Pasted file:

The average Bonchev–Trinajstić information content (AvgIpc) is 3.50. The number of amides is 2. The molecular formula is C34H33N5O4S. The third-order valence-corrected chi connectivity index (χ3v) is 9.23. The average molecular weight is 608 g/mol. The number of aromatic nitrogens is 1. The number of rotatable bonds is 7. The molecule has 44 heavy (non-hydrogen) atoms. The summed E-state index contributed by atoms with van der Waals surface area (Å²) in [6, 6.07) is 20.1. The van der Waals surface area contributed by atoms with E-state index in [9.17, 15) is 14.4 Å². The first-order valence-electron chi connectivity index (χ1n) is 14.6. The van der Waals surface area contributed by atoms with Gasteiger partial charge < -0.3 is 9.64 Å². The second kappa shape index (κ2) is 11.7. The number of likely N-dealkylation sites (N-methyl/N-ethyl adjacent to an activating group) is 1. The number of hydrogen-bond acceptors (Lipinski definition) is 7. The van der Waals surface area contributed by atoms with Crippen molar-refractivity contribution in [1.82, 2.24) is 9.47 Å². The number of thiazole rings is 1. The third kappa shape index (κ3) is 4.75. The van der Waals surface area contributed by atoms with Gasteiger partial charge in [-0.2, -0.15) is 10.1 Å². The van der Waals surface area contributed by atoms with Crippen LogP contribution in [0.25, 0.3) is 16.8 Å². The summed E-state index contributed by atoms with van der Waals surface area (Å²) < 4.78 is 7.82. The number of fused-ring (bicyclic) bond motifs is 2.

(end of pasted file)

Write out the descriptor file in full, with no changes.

The average Bonchev–Trinajstić information content (AvgIpc) is 3.50. The number of amides is 2. The molecular formula is C34H33N5O4S. The third-order valence-corrected chi connectivity index (χ3v) is 9.23. The average molecular weight is 608 g/mol. The number of aromatic nitrogens is 1. The number of rotatable bonds is 7. The molecule has 44 heavy (non-hydrogen) atoms. The summed E-state index contributed by atoms with van der Waals surface area (Å²) in [6, 6.07) is 20.1. The van der Waals surface area contributed by atoms with E-state index in [9.17, 15) is 14.4 Å². The first-order valence-electron chi connectivity index (χ1n) is 14.6. The van der Waals surface area contributed by atoms with Gasteiger partial charge < -0.3 is 9.64 Å². The second kappa shape index (κ2) is 11.7. The number of likely N-dealkylation sites (N-methyl/N-ethyl adjacent to an activating group) is 1. The number of hydrogen-bond acceptors (Lipinski definition) is 7. The van der Waals surface area contributed by atoms with Crippen molar-refractivity contribution in [1.82, 2.24) is 9.47 Å². The number of thiazole rings is 1. The third kappa shape index (κ3) is 4.75. The van der Waals surface area contributed by atoms with Gasteiger partial charge in [-0.2, -0.15) is 10.1 Å². The van der Waals surface area contributed by atoms with Crippen LogP contribution in [0.25, 0.3) is 16.8 Å². The summed E-state index contributed by atoms with van der Waals surface area (Å²) < 4.78 is 7.82. The number of fused-ring (bicyclic) bond motifs is 2.